What was revealed on Epiphany in Washington DC this past Wednesday? On January 6, a day in which the church celebrates the story of a journey by magi to Bethlehem, a mob of white supremacists stormed the U.S. Capitol to stop Congress from certifying Joe Biden’s victory over their idol, the U.S. President.
The mob succeeding in disrupting this process for six hours, although they were eventually removed by the National Guard.
After the violence in Washington, many people suggested the mob were not representative of America. “This is not who we are,” said people like Biden.
Others disagreed. They argued these white supremacist thugs, drunk on conspiracy-theory falsehoods, are representative of the United States. “This is who we are,” they said, pointing to the country’s racist history – the conquest and genocide of First Nations; 246 years of slavery from 1619 to 1865; the 155 years of lynching, segregation, and voter suppression that has followed the end of slavery; and the 74 million votes received by America’s leading white supremacist and reality-denying conspiracist in the November 3 presidential elections.
They also pointed to the contrast between the level of police violence met by Black Lives Matter protestors last spring and summer and the much lighter hand shown to those who terrorized the legislative branch of the U.S. government on Wednesday.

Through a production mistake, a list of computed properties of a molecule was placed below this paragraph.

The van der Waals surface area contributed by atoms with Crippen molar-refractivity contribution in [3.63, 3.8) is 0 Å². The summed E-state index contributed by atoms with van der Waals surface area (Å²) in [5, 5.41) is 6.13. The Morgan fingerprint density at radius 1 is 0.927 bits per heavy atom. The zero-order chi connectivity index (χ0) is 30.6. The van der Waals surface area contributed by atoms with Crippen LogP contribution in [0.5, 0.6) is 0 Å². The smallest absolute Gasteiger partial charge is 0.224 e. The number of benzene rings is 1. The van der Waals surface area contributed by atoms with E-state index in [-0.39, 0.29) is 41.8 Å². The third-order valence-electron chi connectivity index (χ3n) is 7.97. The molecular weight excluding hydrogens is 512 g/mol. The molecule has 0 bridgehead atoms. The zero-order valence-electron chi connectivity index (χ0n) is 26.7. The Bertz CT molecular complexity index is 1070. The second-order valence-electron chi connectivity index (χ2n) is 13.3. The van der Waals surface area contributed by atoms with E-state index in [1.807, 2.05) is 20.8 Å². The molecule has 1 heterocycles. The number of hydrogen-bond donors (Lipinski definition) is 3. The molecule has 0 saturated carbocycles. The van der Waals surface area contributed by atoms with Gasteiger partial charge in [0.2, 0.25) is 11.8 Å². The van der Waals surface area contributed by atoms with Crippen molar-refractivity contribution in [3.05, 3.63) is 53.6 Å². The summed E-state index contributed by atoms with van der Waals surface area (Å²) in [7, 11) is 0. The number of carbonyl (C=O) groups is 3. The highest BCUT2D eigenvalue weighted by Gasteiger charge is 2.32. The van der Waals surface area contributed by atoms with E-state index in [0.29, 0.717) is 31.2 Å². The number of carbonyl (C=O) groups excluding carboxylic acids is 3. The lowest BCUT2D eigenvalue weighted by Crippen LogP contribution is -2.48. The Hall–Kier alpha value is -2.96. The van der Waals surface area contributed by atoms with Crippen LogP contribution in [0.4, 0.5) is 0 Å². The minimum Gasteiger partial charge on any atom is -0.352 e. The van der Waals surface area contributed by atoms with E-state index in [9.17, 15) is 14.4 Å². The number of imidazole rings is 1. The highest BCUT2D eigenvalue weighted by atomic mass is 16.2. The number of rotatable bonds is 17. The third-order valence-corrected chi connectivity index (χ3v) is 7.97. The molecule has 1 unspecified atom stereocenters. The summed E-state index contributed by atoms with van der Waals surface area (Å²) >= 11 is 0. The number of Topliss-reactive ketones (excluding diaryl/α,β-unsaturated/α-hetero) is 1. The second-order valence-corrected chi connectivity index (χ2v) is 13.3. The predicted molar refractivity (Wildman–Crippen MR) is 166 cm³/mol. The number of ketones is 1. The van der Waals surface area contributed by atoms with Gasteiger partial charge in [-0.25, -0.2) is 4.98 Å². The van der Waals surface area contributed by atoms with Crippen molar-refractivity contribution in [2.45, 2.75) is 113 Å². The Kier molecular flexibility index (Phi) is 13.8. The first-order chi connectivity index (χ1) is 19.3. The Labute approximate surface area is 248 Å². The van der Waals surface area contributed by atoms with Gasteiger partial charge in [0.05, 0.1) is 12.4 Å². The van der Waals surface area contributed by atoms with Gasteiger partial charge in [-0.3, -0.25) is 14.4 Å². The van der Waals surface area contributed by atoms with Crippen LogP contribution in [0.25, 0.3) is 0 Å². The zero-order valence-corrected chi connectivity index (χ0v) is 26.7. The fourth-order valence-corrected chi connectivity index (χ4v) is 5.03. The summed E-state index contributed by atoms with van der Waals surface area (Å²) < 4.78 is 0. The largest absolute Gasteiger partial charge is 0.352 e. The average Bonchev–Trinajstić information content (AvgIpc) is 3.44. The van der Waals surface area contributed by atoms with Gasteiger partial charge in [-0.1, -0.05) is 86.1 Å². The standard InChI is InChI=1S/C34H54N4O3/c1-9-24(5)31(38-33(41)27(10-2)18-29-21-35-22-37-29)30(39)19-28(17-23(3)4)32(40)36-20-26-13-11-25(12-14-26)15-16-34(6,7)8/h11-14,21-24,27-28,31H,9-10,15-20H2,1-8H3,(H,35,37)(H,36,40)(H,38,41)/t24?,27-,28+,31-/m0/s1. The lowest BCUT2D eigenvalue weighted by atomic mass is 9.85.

An epiphany is an illuminating realization or discovery, usually leading to wonder and awe. Much of what was revealed this January 6 in Washington might strike us as frightening more than wonderful. But the same is true of the biblical story of Epiphany we heard this morning, I think.
Matthew’s story about three astrologers coming to Bethlehem contains notes of light and grace, including a guiding star, the Holy Family in Bethlehem two years after the birth of Jesus, and gifts of gold, frankincense, and myrrh. But it also contains notes of pitch darkness – the fear and rage of Rome’s Jewish puppet, King Herod; the flight to Egypt of Mary, Joseph, and Jesus following a warning in a dream; and the murder of all boys two years and younger in Bethlehem as part of Herod’s attempt to prevent the promise of Jesus from being fulfilled.
As in Matthew’s story, there was light as well as dark in news in the United States on January 6. On Wednesday, just before the white supremacist takeover of the Capitol, news media reported on the victory of two candidates for the U.S. Senate in the state of Georgia. The Rev. Raphael Warnock was elected its first Black senator and Jon Ossoff was elected its first Jewish senator.
Both Ossoff and Warnock received almost all the votes cast by Black people in Georgia, while their Republican opponents, who supported the President’s lies that he had not been defeated by Joe Biden and his wildly incompetent and deadly policies on COVID-19, received big majorities of the votes cast by White people.
Georgia has its first-ever Black and Jewish senators, but most of its White population remains firmly in the camp of racism, sexism, and the denial of important realities.